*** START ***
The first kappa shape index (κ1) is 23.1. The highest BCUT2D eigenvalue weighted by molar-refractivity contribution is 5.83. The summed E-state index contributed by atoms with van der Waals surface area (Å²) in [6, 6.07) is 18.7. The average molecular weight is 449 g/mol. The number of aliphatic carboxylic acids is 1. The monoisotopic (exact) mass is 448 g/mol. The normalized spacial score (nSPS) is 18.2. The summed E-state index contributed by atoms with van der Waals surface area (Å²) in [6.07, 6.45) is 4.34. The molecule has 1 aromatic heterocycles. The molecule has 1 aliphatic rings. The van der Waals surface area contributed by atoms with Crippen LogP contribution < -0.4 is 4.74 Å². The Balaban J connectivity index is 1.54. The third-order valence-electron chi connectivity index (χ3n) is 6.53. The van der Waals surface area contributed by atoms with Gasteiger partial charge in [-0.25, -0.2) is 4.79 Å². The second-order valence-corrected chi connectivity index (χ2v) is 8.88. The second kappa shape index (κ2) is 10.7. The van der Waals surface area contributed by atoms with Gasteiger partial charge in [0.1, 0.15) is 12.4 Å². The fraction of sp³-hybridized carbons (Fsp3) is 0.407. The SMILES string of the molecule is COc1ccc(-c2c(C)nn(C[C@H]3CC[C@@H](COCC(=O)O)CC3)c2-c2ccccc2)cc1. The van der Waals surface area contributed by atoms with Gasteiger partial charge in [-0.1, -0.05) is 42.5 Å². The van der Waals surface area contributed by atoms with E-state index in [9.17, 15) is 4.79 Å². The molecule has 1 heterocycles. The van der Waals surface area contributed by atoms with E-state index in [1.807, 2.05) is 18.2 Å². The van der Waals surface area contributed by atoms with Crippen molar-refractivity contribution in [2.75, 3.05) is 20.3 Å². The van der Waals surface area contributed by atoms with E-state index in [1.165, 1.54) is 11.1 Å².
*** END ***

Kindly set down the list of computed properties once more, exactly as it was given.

The first kappa shape index (κ1) is 23.1. The highest BCUT2D eigenvalue weighted by molar-refractivity contribution is 5.83. The summed E-state index contributed by atoms with van der Waals surface area (Å²) in [6, 6.07) is 18.7. The average molecular weight is 449 g/mol. The number of aliphatic carboxylic acids is 1. The monoisotopic (exact) mass is 448 g/mol. The normalized spacial score (nSPS) is 18.2. The summed E-state index contributed by atoms with van der Waals surface area (Å²) in [6.07, 6.45) is 4.34. The molecule has 1 aromatic heterocycles. The molecule has 1 aliphatic rings. The van der Waals surface area contributed by atoms with Crippen LogP contribution < -0.4 is 4.74 Å². The Balaban J connectivity index is 1.54. The third-order valence-electron chi connectivity index (χ3n) is 6.53. The van der Waals surface area contributed by atoms with Gasteiger partial charge in [-0.25, -0.2) is 4.79 Å². The second-order valence-corrected chi connectivity index (χ2v) is 8.88. The second kappa shape index (κ2) is 10.7. The van der Waals surface area contributed by atoms with Gasteiger partial charge in [0.1, 0.15) is 12.4 Å². The fraction of sp³-hybridized carbons (Fsp3) is 0.407. The SMILES string of the molecule is COc1ccc(-c2c(C)nn(C[C@H]3CC[C@@H](COCC(=O)O)CC3)c2-c2ccccc2)cc1. The van der Waals surface area contributed by atoms with Gasteiger partial charge in [-0.1, -0.05) is 42.5 Å². The van der Waals surface area contributed by atoms with E-state index in [9.17, 15) is 4.79 Å². The molecule has 1 heterocycles. The van der Waals surface area contributed by atoms with E-state index in [1.807, 2.05) is 18.2 Å². The van der Waals surface area contributed by atoms with Crippen molar-refractivity contribution in [2.75, 3.05) is 20.3 Å². The van der Waals surface area contributed by atoms with E-state index in [1.165, 1.54) is 11.1 Å².